USGS Scientist Joins Team to Learn from Mexico's Earthquake System
USGS seismologist Elizabeth Cochran studied the performance of Mexico City’s earthquake early warning system, during devastating Sept. 19, 2017 eventRead Story
Browse through a comprehensive list of all USGS national and state news items.
U.S., Norwegian, and German scientists report back on the surprising results of an Arctic Ocean research expedition.
How a wind energy facility is designed can influence the behavior of animal predators and their prey, according to a recent study published in The Journal of Wildlife Management by researchers at the University of California, Davis, and the U.S. Geological Survey.
Migratory mule deer in Wyoming closely time their movements to track the spring green-up, providing evidence of an underappreciated foraging benefit of migration, according to a study by University of Wyoming and U.S. Geological Survey scientists at the Wyoming Cooperative Fish and Wildlife Research Unit.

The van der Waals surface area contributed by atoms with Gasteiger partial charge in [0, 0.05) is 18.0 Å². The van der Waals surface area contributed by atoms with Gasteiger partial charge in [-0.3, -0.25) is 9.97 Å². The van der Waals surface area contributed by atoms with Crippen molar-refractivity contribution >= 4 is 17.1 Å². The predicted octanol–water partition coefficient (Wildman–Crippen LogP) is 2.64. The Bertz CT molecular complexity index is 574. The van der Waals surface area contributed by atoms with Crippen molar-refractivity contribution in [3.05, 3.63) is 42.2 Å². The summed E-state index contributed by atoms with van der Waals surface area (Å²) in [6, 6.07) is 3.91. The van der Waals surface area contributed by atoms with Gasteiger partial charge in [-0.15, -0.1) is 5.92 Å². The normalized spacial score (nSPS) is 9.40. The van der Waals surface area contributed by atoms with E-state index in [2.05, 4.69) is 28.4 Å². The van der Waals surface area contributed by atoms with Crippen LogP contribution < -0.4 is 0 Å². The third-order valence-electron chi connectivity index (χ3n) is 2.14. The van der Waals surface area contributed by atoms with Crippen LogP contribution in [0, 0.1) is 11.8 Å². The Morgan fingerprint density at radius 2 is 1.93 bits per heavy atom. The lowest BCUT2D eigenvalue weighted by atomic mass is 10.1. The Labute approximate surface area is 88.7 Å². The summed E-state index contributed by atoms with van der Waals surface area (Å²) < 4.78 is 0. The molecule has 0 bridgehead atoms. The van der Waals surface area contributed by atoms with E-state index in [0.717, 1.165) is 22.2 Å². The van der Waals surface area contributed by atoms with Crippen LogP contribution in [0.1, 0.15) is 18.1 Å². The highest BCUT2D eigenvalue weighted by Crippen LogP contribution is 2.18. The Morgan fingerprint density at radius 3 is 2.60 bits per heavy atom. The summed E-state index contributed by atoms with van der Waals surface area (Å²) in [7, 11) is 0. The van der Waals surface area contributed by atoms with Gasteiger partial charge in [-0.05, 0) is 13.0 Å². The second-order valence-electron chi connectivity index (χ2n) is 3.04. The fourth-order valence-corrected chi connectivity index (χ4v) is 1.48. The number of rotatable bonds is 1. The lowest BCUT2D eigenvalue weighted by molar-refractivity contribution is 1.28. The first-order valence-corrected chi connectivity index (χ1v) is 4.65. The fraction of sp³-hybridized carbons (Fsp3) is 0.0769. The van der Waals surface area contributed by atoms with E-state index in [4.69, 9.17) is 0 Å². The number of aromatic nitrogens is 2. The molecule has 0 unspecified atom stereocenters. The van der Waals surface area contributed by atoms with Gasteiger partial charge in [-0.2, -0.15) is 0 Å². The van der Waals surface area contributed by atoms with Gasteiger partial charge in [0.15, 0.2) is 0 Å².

A report published today by the U.S. Geological Survey, in cooperation with the Connecticut Department of Public Health, reveals that water from some private wells across the state has registered high levels of Arsenic and Uranium.
Thanks to a quarter-century of research and monitoring, scientists now know how different wildlife species were injured by the 1989 Exxon Valdez oil spill and how long it took for populations to recover.
May is Volcano Preparedness Month in Washington, providing residents an opportunity to become more familiar with volcano hazards in their communities and learn about steps they can take to reduce potential impacts.
Ducks in North America can be carriers of avian influenza viruses similar to those found in a 2016 outbreak in Indiana that led to the losses of hundreds of thousands of chickens and turkeys, according to a recent study.
As many as 1.8 billion additional stems of milkweed plants may be needed in North America to return imperiled monarch butterflies to a sustainable population size, according to a recently published U.S. Geological Survey study.
Starting on May 2 and lasting for about two days, a helicopter towing a large, cylindrical sensor will make low-level flights over parts of Cedar Rapids as part of a groundwater survey.
If invasive bighead carp and silver carp spread into Lake Michigan, there would be enough food available for these particular species of Asian carp to survive, according to a new study by the U.S. Geological Survey.
USGS model simulations suggest that Walker Lake will rise by as much as 15 to 18 feet this year, the most in a single year in recorded history.